Having consistent, high-level visibility into network performance saves my team countless hours of troubleshooting! Instead of working with IT and 15 other teams trying to gather and analyze data, we now have a good starting point and can identify the root cause significantly faster.

    While this customization was designed to help with troubleshooting, we’ve experienced many other benefits, including:

    • We understand how ping times vary across locations and have clearer expectations on performance across different channels (e.g. “How fast is chat in Bangalore?”). We can run performance benchmarking across locations.
    • We don’t have to ask users to send screenshots, run network traces, try other browsers or applications. Ironically, we have many of people say, “No, everything else is running fine,” but the network performance monitor logs tell a different story!
    • We submit fewer service requests to Technical Support unless it’s an Oracle Service Cloud-specific issue.
    • We share network performance data from our logs with our local IT teams when there are issues, so they can pinpoint those specific timeframes in their own logs to see what is going on. We can use this data to drive network performance improvements in our support locations.

    Since we can nail down the source of performance complaints, we’ve had fewer inaccurate reports of Oracle Service Cloud performance issues, and we have saved a significant amount of time on troubleshooting issues ultimately not related to Oracle Service Cloud! In short, this relatively simple Oracle Service Cloud customization has created huge value.

    Advice: Sharing A Few Tricks of the Trade

    If you’re interested in creating a Network Performance Monitoring Add-In for your organization here are some things to keep in mind:

    • First, have a clear picture of what you’re doing and why. The specifics of our solution might not make sense for your organization.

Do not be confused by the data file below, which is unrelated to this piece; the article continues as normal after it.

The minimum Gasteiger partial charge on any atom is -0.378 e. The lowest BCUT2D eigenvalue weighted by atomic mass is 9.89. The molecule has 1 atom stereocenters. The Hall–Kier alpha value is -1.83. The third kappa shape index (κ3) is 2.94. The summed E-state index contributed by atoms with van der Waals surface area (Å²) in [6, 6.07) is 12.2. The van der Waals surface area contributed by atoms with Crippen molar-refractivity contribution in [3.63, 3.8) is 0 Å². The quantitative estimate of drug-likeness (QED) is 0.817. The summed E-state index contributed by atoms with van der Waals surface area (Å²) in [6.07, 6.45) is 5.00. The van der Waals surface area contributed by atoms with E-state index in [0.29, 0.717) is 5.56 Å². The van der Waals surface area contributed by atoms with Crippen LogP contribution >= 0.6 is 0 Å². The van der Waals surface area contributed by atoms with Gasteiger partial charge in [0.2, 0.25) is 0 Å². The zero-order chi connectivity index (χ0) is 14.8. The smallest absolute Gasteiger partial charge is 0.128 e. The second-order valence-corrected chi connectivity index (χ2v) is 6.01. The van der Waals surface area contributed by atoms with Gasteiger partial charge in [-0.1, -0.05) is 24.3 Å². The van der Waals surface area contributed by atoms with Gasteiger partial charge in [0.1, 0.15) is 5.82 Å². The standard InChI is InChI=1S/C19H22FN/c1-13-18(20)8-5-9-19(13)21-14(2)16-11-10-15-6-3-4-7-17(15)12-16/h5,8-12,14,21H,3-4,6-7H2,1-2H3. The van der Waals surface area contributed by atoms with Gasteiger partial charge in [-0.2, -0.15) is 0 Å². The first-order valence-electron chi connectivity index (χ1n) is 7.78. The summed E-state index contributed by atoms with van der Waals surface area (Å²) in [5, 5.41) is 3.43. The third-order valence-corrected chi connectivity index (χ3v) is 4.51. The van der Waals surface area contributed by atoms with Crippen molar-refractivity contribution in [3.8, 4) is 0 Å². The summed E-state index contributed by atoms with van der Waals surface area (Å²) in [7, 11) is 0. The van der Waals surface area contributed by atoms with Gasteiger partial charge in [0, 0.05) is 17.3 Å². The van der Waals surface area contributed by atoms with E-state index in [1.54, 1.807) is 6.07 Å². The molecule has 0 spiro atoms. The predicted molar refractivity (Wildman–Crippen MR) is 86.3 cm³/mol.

• Timer events are your friend. You can configure it to kick off every minute, five minutes, 15 minutes, etc.
    • Pick an Add-In that is always running, instead of a conditional Add-In (e.g. report Add-Ins can only run when the related report is open). I used a Navigation Section Add-In that loads as soon as someone logs in and continues to run the entire time in the background - the user doesn’t even know it’s there, and it has no performance impact if you (correctly) use threading / tasks.
    • The .NET framework allows you to set up a server config variable in OSC which gives admins the ability to change those property values without requiring a developer. I used the server config variable to set our timer event interval which allows the admin team to change the default value from 15 minutes to one, five, or 10 minutes, etc. This also enables the admin team to change the list of URLs the Add-In pings on the fly. They can make adjustments based on specific business scenarios without having to engage a developer to make these changes in the code.
    • Test, test, test! Verify your Add-In is working like you expected by plugging in sample data and watch it work. Manually verify that the data being collected matches your expectations in testing.

     

    I hope this helps other organizations who may be struggling with similar issues and encourages you to take a step back when faced with common challenges and look for an entirely different solution. I’d love to hear your feedback on our solution or any other ways you’ve effectively dealt with this sort of challenge.